“I’d like to remind all the perfectionist guitar nerds to listen to Jimmy Page’s solo on In the Evening. It sounds like the guitar is falling down the stairs… It’s brilliant”: Soundgarden’s Kim Thayil dissects his “dangerous” approach to guitar playing

Kim Thayil
(Image credit: Tim Mosenfelder/Getty Images)

Few musicians could say they shaped the ’90s quite like Kim Thayil. The Soundgarden co-founder laid the foundations for what would become known as the “Seattle sound” and later get referred to as grunge or alternative rock, paving the way for a whole movement of world-conquering noise that included the likes of Nirvana, Alice in Chains and Pearl Jam. 

Typically seen with a black Guild S-100 electric in his hands, and on occasion its S-300 sibling, his approach to guitar has been an incredibly multifaceted one, with an easily identifiable personality to his riffs and leads that ranged from the fast and furious to the doomy and esoteric. In that regard, he was and very much still is the full package and, by proxy, an inspiration to many. 

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Amit Sharma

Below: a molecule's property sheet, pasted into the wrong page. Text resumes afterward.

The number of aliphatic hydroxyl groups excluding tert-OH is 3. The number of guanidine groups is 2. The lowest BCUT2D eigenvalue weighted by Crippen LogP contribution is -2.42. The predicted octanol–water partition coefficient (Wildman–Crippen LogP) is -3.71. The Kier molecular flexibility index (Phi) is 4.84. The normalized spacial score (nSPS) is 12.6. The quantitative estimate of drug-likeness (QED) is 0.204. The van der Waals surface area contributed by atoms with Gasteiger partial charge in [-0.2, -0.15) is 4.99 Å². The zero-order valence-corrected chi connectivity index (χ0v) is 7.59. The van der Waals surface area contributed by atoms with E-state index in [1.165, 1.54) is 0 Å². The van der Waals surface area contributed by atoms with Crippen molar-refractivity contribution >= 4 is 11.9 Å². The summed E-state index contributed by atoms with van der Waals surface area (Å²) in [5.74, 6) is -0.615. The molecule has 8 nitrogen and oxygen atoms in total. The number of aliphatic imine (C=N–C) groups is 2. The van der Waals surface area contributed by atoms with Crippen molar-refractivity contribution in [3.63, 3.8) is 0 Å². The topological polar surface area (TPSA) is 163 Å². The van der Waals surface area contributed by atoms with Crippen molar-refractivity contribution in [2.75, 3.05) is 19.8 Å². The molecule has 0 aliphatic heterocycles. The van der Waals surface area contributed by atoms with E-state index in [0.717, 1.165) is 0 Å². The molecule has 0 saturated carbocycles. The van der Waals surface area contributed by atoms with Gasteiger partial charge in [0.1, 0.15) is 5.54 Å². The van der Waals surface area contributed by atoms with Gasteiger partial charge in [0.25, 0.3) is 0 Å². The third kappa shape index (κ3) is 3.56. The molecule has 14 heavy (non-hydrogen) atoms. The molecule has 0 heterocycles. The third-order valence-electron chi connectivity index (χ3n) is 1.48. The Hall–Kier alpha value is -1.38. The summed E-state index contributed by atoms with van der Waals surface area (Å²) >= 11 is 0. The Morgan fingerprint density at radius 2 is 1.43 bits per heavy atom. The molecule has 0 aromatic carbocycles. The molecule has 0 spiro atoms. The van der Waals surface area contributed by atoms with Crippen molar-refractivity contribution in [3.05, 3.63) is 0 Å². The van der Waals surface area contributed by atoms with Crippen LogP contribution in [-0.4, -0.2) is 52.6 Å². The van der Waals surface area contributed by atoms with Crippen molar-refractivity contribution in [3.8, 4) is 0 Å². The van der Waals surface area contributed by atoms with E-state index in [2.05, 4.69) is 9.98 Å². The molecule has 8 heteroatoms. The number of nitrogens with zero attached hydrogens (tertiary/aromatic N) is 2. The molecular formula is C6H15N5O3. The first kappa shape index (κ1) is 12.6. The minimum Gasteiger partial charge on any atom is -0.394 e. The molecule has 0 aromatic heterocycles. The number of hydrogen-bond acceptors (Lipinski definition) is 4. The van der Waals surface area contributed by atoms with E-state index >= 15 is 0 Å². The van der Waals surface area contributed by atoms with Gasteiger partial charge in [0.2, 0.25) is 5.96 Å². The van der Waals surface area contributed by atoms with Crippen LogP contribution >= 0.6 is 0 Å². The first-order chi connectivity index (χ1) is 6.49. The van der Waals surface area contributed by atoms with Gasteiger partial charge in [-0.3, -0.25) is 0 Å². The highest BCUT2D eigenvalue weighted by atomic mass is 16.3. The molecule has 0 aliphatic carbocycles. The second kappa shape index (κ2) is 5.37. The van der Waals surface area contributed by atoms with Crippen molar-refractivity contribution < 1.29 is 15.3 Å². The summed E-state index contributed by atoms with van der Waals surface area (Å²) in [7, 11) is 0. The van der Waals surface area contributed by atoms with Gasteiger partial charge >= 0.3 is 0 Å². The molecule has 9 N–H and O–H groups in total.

Amit has been writing for titles like Total GuitarMusicRadar and Guitar World for over a decade and counts Richie Kotzen, Guthrie Govan and Jeff Beck among his primary influences as a guitar player. He's worked for magazines like Kerrang!Metal HammerClassic RockProgRecord CollectorPlanet RockRhythm and Bass Player, as well as newspapers like Metro and The Independent, interviewing everyone from Ozzy Osbourne and Lemmy to Slash and Jimmy Page, and once even traded solos with a member of Slayer on a track released internationally. As a session guitarist, he's played alongside members of Judas Priest and Uriah Heep in London ensemble Metalworks, as well as handled lead guitars for legends like Glen Matlock (Sex Pistols, The Faces) and Stu Hamm (Steve Vai, Joe Satriani, G3).